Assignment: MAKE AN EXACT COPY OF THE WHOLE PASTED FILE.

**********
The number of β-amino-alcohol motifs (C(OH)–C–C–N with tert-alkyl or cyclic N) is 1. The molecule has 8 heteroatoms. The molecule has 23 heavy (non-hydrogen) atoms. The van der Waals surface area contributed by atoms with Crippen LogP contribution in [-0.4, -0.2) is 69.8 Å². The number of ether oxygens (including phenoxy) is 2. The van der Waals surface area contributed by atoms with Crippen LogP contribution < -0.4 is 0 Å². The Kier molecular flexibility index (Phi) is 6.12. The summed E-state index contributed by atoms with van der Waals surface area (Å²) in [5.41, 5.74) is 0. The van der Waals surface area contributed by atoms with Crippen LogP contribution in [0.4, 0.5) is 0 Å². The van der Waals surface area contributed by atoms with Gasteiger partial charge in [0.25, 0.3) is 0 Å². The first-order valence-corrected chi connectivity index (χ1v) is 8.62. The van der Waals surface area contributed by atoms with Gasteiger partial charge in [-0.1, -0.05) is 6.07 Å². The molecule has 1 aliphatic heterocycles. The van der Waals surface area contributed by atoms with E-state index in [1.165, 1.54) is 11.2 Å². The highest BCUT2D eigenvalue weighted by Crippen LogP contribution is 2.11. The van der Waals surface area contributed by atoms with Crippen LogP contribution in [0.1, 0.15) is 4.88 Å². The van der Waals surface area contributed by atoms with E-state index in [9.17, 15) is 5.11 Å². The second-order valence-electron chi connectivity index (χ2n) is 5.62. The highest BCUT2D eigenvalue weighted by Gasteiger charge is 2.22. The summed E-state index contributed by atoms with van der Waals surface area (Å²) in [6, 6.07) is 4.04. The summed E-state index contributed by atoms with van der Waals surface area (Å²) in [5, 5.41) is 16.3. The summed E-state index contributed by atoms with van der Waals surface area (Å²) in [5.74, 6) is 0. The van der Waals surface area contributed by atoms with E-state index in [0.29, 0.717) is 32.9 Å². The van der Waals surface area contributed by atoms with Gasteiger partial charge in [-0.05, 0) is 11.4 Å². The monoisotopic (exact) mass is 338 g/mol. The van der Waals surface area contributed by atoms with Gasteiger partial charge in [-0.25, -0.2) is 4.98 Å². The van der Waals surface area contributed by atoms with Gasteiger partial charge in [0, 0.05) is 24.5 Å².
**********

The number of β-amino-alcohol motifs (C(OH)–C–C–N with tert-alkyl or cyclic N) is 1. The molecule has 8 heteroatoms. The molecule has 23 heavy (non-hydrogen) atoms. The van der Waals surface area contributed by atoms with Crippen LogP contribution in [-0.4, -0.2) is 69.8 Å². The number of ether oxygens (including phenoxy) is 2. The van der Waals surface area contributed by atoms with Crippen LogP contribution < -0.4 is 0 Å². The Kier molecular flexibility index (Phi) is 6.12. The summed E-state index contributed by atoms with van der Waals surface area (Å²) in [5.41, 5.74) is 0. The van der Waals surface area contributed by atoms with Crippen LogP contribution in [0.4, 0.5) is 0 Å². The van der Waals surface area contributed by atoms with Gasteiger partial charge in [0.25, 0.3) is 0 Å². The first-order valence-corrected chi connectivity index (χ1v) is 8.62. The van der Waals surface area contributed by atoms with Gasteiger partial charge in [-0.1, -0.05) is 6.07 Å². The molecule has 1 aliphatic heterocycles. The van der Waals surface area contributed by atoms with E-state index in [1.165, 1.54) is 11.2 Å². The highest BCUT2D eigenvalue weighted by Crippen LogP contribution is 2.11. The van der Waals surface area contributed by atoms with Crippen LogP contribution in [0.1, 0.15) is 4.88 Å². The van der Waals surface area contributed by atoms with E-state index in [9.17, 15) is 5.11 Å². The second-order valence-electron chi connectivity index (χ2n) is 5.62. The highest BCUT2D eigenvalue weighted by Gasteiger charge is 2.22. The summed E-state index contributed by atoms with van der Waals surface area (Å²) in [6, 6.07) is 4.04. The summed E-state index contributed by atoms with van der Waals surface area (Å²) in [5, 5.41) is 16.3. The summed E-state index contributed by atoms with van der Waals surface area (Å²) in [5.74, 6) is 0. The van der Waals surface area contributed by atoms with E-state index in [0.29, 0.717) is 32.9 Å². The van der Waals surface area contributed by atoms with Gasteiger partial charge in [-0.05, 0) is 11.4 Å². The monoisotopic (exact) mass is 338 g/mol. The van der Waals surface area contributed by atoms with Gasteiger partial charge in [-0.25, -0.2) is 4.98 Å². The van der Waals surface area contributed by atoms with Gasteiger partial charge in [0, 0.05) is 24.5 Å².